Little Foot is an australopithecine and early human ancestor that dates to around 2,5 million-years-ago.
The brains of the Palauen humans are thought to be small, at the very bottom or even below modern human variation.
"However, they are not as small as the brains of the Hobbits," clarifies De Klerk.
"We have found some skulls but they are heavily embedded in flowstones and we cannot measure their brain size, only estimate it."
A second cave has revealed an equally large cache of bones indicating to Berger that the islands might be full of surprises.
"Who knows what is out there?" asks Berger.
"It just demonstrates the great need for more exploration to be undertaken in these remote areas."
Berger says the Palauen discovery suggests that given the many characteristics that the Palauen fossils share with Flores (that were typically considered "primitive" to modern humans), that these characters probably should not be used to define a new species, particularly when found in only a single skeleton.
Another fascinating aspect of the find is how quickly the island adaptations may have occurred.
"Our fossils are among the oldest ever found on Palau and may indicate that all of these features evolved very quickly, possibly in just a few generations," speculates Berger.
But how can this be?
Berger explains: "Palau is like a Galapagos for humans. There were at the time no large terrestrial animals so it is likely that the early Palauens had to survive on only near shore marine resources. While this island looks like Paradise these early people, who may have been stranded, were really living under a great deal of dietary stress," notes Berger.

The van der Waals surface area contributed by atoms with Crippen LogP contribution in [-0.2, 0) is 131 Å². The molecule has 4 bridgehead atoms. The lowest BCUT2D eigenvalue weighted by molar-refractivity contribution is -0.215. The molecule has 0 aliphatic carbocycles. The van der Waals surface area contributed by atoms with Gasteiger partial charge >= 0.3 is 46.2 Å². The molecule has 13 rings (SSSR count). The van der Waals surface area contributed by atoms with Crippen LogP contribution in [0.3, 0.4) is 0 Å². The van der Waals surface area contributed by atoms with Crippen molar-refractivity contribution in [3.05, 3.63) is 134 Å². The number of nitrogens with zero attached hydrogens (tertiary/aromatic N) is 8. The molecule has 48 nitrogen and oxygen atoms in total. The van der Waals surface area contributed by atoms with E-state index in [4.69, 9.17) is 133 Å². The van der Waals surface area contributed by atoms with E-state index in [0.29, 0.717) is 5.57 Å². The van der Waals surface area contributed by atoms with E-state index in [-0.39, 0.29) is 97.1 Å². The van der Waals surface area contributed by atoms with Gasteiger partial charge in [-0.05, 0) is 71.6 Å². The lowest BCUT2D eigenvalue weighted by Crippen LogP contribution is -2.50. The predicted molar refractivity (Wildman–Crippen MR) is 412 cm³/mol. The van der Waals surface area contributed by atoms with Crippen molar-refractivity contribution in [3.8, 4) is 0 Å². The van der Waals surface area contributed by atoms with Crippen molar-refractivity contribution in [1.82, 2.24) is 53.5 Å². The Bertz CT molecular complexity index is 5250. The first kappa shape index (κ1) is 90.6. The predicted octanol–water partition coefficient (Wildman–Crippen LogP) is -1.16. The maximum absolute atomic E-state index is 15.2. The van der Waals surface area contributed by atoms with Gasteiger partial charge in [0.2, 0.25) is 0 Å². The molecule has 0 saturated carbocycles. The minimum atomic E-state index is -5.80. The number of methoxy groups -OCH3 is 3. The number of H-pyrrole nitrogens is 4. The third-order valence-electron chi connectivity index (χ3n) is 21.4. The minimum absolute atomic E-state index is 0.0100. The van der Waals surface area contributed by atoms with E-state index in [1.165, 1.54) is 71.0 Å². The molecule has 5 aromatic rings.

The announcement by Berger and his colleagues falls only a week after the legitimacy of Flores as a unique species came under question once again when Australian researchers presented evidence that the unusual limb morphology of H. floresiensis, which has been held forth by supporters of the unique status of the Hobbit as critical, looks remarkably similar to the limb morphology of individuals who are suffering from a genetic disorder or pathology such as cretinism, which can also effect cranial morphology.
"When you put our two studies together it does make one wonder," says Berger.
"With their big teeth, small faces, reduced chins and small stature, it makes me wonder what a cretin or microcephalic would look like in the Palauen sample. Maybe not identical to, but perhaps a lot like the Hobbit skeleton?"
"When we go back, maybe we will find one!" he adds.
Berger and his colleagues intend to continue work on Palau and neighbouring islands as part of an international expedition to discover more fossils.
Contact and photo information
For interviews with researchers in South Africa or for high resolution pictures, please contact Shirona Patel on +27 11 7171019 or +27 84 619 2646 or [email protected] who will put you in touch with the relevant spokespeople.
Professor Lee Berger is in the United States. He can be reached on +27 83 454 6309 or [email protected]
Bonita de Klerk, co-author of the paper, is in South Africa and is available for interviews. She can be reached at +27 83 268 6225 or [email protected]